Thomson Reuters’ Checkpoint Catalyst research service has added guidance on the Financial Accounting Standards Board’s new impairment rules requiring companies to recognize estimated credit losses sooner.

The new Financial Instruments—Impairment topic in Checkpoint Catalyst discusses both the current expected credit loss model for financial assets measured at amortized cost along with targeted improvements to the existing impairment rules for available-for-sale debt securities.

FASB released its finalized credit loss standard in June 2016, making some of the most important changes in decades to the rules affecting entities that borrow and lend money. The new accounting standard applies to any entity that records receivables and investments, or is exposed to credit risk through guarantees, commitments, and off-balance-sheet financial instruments. The earliest effective date of Jan. 1, 2020 applies to calendar year-end companies that file periodic reports with the SEC. The standard differs in some significant ways from the approach in International Financial Reporting Standards to the treatment of credit losses despite convergence efforts between FASB and the International Accounting Standards Board.

“The new impairment model introduces a forward-looking component that will require high-levels of judgment and could present significant challenges for management and advisors,” said Salim Sunderji, managing director of Checkpoint, with the Tax & Accounting business of Thomson Reuters in a statement. “Implementation will require substantial work, and this new topic will help facilitate early preparation as entities and advisors face this major accounting change.”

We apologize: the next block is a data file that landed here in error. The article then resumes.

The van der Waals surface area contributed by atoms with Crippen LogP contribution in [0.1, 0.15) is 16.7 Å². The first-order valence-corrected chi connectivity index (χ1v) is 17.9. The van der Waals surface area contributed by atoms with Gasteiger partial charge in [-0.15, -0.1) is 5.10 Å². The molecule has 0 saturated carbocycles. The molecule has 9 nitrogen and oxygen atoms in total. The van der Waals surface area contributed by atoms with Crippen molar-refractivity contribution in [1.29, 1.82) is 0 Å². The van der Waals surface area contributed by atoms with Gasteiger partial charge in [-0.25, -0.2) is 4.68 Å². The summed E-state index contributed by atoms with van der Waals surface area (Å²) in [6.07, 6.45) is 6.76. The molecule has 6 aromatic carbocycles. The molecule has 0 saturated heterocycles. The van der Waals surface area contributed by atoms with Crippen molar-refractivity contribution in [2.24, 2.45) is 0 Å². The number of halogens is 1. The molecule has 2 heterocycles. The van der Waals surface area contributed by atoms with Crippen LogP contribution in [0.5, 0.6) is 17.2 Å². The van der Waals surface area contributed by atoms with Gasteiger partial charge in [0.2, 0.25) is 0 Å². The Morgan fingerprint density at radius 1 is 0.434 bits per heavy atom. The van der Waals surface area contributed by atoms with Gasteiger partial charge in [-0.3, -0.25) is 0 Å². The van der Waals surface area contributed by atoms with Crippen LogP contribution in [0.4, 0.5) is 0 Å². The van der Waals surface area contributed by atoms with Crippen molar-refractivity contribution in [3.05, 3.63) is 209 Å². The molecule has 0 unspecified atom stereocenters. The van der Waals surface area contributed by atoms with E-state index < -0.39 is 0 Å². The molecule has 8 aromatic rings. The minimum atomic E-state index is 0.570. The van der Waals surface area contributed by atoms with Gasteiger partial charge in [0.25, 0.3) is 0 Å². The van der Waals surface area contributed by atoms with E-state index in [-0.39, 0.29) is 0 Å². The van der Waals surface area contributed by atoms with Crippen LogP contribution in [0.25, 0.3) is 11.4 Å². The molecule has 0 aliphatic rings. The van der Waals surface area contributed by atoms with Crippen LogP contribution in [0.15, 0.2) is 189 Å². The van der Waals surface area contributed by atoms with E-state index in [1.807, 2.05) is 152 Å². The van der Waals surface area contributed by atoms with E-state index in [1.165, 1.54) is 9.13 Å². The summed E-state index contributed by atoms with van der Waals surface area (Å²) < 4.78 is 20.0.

The guidance discusses some of the most significant changes, requiring entities to recognize an allowance for expected credit losses at origination or acquisition and that public business entities will need to disclose credit quality information for assets by vintage (year of origination). It also covers how to use reasonable and supportable forecasts, select an estimation method, measure collateralized financial assets, and more. It also provides practice aids, including decision tools and calculators and many instructive charts and diagrams.

In conjunction with the new Checkpoint Catalyst topic, Thomson Reuters has also released a Checkpoint Catalyst: US GAAP special report, Financial Instruments—Impairment, which gives an overview of the new guidance, along with examples of balance sheet presentations and how to record an allowance for expected credit losses for beneficial interests.

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Michael Cohn

Michael Cohn

Michael Cohn, editor-in-chief of, has been covering business and technology for a variety of publications since 1985.